By Erin Sherbert
By Erin Sherbert
By Leif Haven
By Erin Sherbert
By Chris Roberts
By Kate Conger
By Brian Rinker
By Rachel Swan
Shawn Richard is pacing the polished floor of a fluorescent-lit room in the basement of City Hall, about to address a group of people who, in all statistical likelihood, will be murdered. All of them are black men between the ages of 18 and 25 who live in inner-city neighborhoods. This demographic, according to the national Centers for Disease Control and Prevention, will find homicide as its most likely end. That likelihood is even stronger among the men in this room. Most of these young men are considered by beat cops and neighbors to be "shot callers" -- i.e., the people who make the decisions -- in areas torn apart by the most notorious gangs in southeast San Francisco: Double Rock, Big Block, West Mob.
It's the beginning of summer 2004, a season that will see the most violent crime in the city in more than a decade, in the middle of a year that will prove to be the deadliest here in almost as long. After some carefully worded press conferences and carefully posed photo shoots, Mayor Gavin Newsom would tap Richard to do something unprecedented to curb the gang violence that plagued the area: offer up city jobs for changed behavior.
On the first day of the first class in an eight-week program Richard designed called Project Redirect, the message to his students is clear: If you want to live, stay; if you want to die, you're free to leave. The point might sound overstated, but by the end of the year, two potential students who chose not to enroll -- 19-year-old DeAndre White and 19-year-old Ronald Allen -- will have been killed in what police believe to be gang-related slayings.
This morning, at 7 a.m. in the City Hall basement, it's the tension that seems most deadly. Richard's students aim wary looks at their classmates, and their eyes dart around the room. Many of these young men have ongoing disputes with others in the class, and there is a palpable air of apprehension. Most have rap sheets that sound like résumés for burgeoning criminal careers -- drug possession, possession of stolen property or illegal firearms, theft, battery -- and all of their names are on a list eyed closely and circulated up the city's law enforcement chain, from patrolling officers to the District Attorney's Office.
But these 18 are in a unique position. If they show up to this classroom every day for the next eight weeks and follow the directions of the class leaders to the letter -- which include maintaining a spotless attendance record and staying out of trouble with the law -- they will be guaranteed a clean slate from the cops and a steady paycheck from the City and County of San Francisco.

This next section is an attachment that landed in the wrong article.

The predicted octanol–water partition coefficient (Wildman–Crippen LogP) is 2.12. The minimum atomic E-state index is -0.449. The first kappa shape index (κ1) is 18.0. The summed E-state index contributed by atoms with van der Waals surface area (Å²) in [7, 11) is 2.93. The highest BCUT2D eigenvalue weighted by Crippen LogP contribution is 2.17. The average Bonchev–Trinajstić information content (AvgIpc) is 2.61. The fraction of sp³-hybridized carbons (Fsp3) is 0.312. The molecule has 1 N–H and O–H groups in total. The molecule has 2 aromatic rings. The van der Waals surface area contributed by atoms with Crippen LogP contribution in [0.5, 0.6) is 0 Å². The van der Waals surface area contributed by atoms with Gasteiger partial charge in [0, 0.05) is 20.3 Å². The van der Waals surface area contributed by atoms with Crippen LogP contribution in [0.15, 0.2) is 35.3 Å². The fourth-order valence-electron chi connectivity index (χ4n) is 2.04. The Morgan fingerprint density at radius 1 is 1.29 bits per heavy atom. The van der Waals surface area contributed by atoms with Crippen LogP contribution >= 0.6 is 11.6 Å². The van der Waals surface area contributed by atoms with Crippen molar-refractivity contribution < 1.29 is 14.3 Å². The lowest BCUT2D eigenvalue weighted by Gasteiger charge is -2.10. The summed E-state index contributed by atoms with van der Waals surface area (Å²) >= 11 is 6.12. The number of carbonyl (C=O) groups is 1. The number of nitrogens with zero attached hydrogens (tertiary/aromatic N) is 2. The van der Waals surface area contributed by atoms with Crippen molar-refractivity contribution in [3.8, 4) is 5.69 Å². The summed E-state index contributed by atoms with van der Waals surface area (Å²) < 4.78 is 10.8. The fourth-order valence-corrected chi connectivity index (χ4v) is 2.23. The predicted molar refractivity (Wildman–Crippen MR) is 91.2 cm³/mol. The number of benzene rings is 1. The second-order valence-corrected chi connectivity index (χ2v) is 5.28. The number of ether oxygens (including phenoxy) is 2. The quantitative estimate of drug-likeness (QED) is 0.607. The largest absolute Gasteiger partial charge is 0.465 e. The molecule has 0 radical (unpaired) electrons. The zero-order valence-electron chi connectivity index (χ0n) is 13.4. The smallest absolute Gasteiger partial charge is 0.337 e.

The 36-year-old Richard initiated Project Redirect -- which he authored using $300,000 of government and private funds -- by promising city positions to so-called gang leaders if they took part. The program is hardly the first work-rehabilitation effort in San Francisco, but it has been, so far, the most successful in recent history. It succeeds where others have failed because of Richard -- a former gang member and San Quentin prisoner, current small business owner, and founder of the youth violence prevention program Brothers Against Guns. His close contact with the community, credibility as a role model with his students, and uncompromising vision are making this unlikely initiative work and, in turn, changing the dynamic on the streets of San Francisco.
Welcome to Room 34.
After Shawn Richard padlocks the gate in front of his athletic jersey shop in the Portola District, he climbs into his mostly blue, partly rusting Honda Accord and heads down San Bruno Avenue with 106 KMEL, "The People's Station," playing a nearly ceaseless rotation of Lil Jon, Lil' Wayne, and Snoop Dogg through the speakers.
"Hang on," Richard says, interrupting a story about Project Redirect's first class to respond to the beep of his cell phone. "Brothers Against Guns," he answers. "Yeah, tell him I'll be right up there. I'm just comin' up from the shop right now." Three seconds go by before the phone beeps again. "Brothers Against Guns," Richard answers.
On the six-minute drive from the humble storefront to the Milton Meyer Gymnasium on top of Hunters Point Hill -- where weekly sessions of Brothers Against Guns' dynamic "Street Talk" meetings are held -- Richard's cell phone, a device constantly tethered to his belt, rings eight times.
Sixteen years ago, Richard was a very different person. After losing a partial basketball scholarship and getting kicked out of Fresno State for "bringing [his] hood mentality," he spent his time running with and from various gangs of the Fillmore District -- the Fulton Street Mob, the Flave, the Ave -- and peddling a small-scale pharmacy to customers in his neighborhood. That life abruptly ended when a cousin turned him in to cops and Richard was sent off in 1989 for three years in San Quentin.
When I ask him about that time in his life, something he preaches about frequently to the students in his programs, he responds, "It's nothing that I'm ashamed of. It's just the truth, it's how it was, it's my life. I'm not a gang member now." But he's also quick to mention that his personal understanding of gangs and drugs lends him a degree of credibility with his charges.